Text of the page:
10 21And likewise it was on the basis of Homer's actual knowledge of the Colchians, of Jason's expedition to Aea, and of the stories of fact and fiction told about Circe and Medea regarding their use of magic potions and their general similarity of character, that he invented a blood-relationship between the two, although they lived so very far apart, the one in the remote recess of the Pontus, and the other in Italy, and also invented a residence for both of them out by Oceanus, though it may be that Jason wandered as far as Italy; for there are some indications that point to the wanderings of the Argonauts in the region of the Ceraunian Mountains,​55 about the Adriatic Sea,​56 in the Gulf of Poseidonia,​57 and in the islands that lie off Tyrrhenia. And the Cyaneae​58 also, which some call the Symplegades,​59 furnished the poet an additional matter of fact, in that they made the passage through the mouth of the strait at Byzantium very difficult; so that when we compare the Aeaea of Circe with the Aea of Medea, and Homer's Planctae​60 with the Symplegades,  p77 Jason's voyage through the Planctae was clearly plausible also; and so was Odysseus' passage between the Rocks, when we think of Scylla and Charybdis. Again, the men of Homer's day, in general, regarded the Pontic Sea as a kind of second Oceanus, and they thought that those who voyaged thither got beyond the limits of the inhabited world just as much as those who voyaged far beyond the pillars of Heracles; the Pontic Sea was thought to be the largest of the seas in our part of the world, and for that reason they applied to this particular sea the term "The Pontus," just as they spoke of Homer as "The Poet." Perhaps it was for that very reason that Homer transferred to Oceanus things that were true of the Pontus, in the belief that such a change would prove acceptable because of the prevailing notions in regard to the Pontus. And I think that since the Solymi occupied the loftiest peaks of the Taurus Range, I mean the peaks about Lycia as far as Pisidia, and since their country presented to people who lived north of the Taurus Range, and particularly to those who lived about the Pontus, the most conspicuous altitudes on the south — for this reason, on the strength of a certain similarity of position, these people too were transferred to the position out by Oceanus; for in speaking of Odysseus sailing on his raft he says: "Now the lord, the shaker of the earth, on his way from the Ethiopians espied Odysseus from afar, from the mountains of the Solymi."​61 Perhaps Homer also borrowed his idea of the one-eyed Cyclopes from the history of Scythia;  p79 for it is reported that the Arimaspians are a one-eyed people — a people whom Aristeas of Proconnesus has made known in his Arimaspian Epic.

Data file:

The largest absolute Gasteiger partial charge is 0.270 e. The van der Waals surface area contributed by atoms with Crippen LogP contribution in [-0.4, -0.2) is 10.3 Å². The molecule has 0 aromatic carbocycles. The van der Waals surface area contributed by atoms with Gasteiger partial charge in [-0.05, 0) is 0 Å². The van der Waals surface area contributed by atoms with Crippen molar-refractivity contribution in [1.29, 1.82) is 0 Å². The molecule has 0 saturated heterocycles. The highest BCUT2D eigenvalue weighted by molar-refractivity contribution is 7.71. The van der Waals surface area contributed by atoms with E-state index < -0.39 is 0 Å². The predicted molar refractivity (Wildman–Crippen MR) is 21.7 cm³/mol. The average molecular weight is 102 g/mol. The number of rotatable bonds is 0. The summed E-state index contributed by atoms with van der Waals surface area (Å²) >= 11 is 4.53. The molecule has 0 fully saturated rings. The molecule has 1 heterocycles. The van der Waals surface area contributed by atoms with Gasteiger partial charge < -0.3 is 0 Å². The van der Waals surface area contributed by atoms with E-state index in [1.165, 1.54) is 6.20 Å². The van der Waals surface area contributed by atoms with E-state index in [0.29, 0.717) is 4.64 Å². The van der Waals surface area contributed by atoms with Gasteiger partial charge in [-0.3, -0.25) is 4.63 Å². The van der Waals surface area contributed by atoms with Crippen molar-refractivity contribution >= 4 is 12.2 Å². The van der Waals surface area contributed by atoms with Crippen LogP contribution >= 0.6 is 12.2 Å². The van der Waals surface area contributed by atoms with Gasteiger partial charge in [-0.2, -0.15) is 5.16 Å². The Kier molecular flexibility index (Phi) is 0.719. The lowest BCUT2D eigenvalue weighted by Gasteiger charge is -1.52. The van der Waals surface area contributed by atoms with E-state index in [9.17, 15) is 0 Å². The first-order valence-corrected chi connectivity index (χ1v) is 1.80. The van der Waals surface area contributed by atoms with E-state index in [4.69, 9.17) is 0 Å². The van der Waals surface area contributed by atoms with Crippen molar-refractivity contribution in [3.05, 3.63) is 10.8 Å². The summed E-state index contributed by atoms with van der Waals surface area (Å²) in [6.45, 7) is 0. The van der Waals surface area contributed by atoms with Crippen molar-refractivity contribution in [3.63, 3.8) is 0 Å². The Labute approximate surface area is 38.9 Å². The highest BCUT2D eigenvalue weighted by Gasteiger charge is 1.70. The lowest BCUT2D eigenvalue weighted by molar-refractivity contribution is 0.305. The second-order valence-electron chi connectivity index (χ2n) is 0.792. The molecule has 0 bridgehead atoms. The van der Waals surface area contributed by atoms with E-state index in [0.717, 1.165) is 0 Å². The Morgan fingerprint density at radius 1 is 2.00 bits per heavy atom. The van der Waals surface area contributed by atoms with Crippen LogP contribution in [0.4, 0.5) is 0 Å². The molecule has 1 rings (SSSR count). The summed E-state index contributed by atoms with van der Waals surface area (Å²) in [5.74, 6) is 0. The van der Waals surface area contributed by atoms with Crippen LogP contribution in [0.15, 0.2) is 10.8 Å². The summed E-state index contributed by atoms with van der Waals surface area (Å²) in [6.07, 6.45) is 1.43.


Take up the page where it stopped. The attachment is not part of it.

11 Having made these preliminary remarks, I must ask what people mean when they affirm that Homer places the wanderings of Odysseus in the region of Sicily and Italy? It is possible to accept this view in two senses, one better and the other worse. The better is to assume that Homer was convinced that those regions were the scene of the wanderings of Odysseus, and that, taking his hypothesis as fact, he elaborated the story in poetic fashion. 22So much may be said with propriety about Homer; at any rate one may find traces of the wanderings of Odysseus, and of several others, not only in the region of Italy, but also as far as the extreme frontiers of Iberia. But the worse is to accept Homer's elaboration of the story as history also, because the poet is obviously indulging in marvels when he tells of Oceanus, Hades, cattle of Helius, entertainment by goddesses, metamorphoses, huge Cyclopes and huge Laestrygonians, Scylla's shape, distances traversed on the voyage, and many other things of a similar nature. But, on the one hand, it is not worth while to refute one who so obviously misinterprets the poet — any more than it would be if one should contend that the return of Odysseus to Ithaca, the massacre of the suitors, and the fight which took place out in the country between the Ithacans and Odysseus, all happened precisely as described by the poet; nor, on the other hand, is it right to quarrel with the man who interprets Homer in a proper fashion.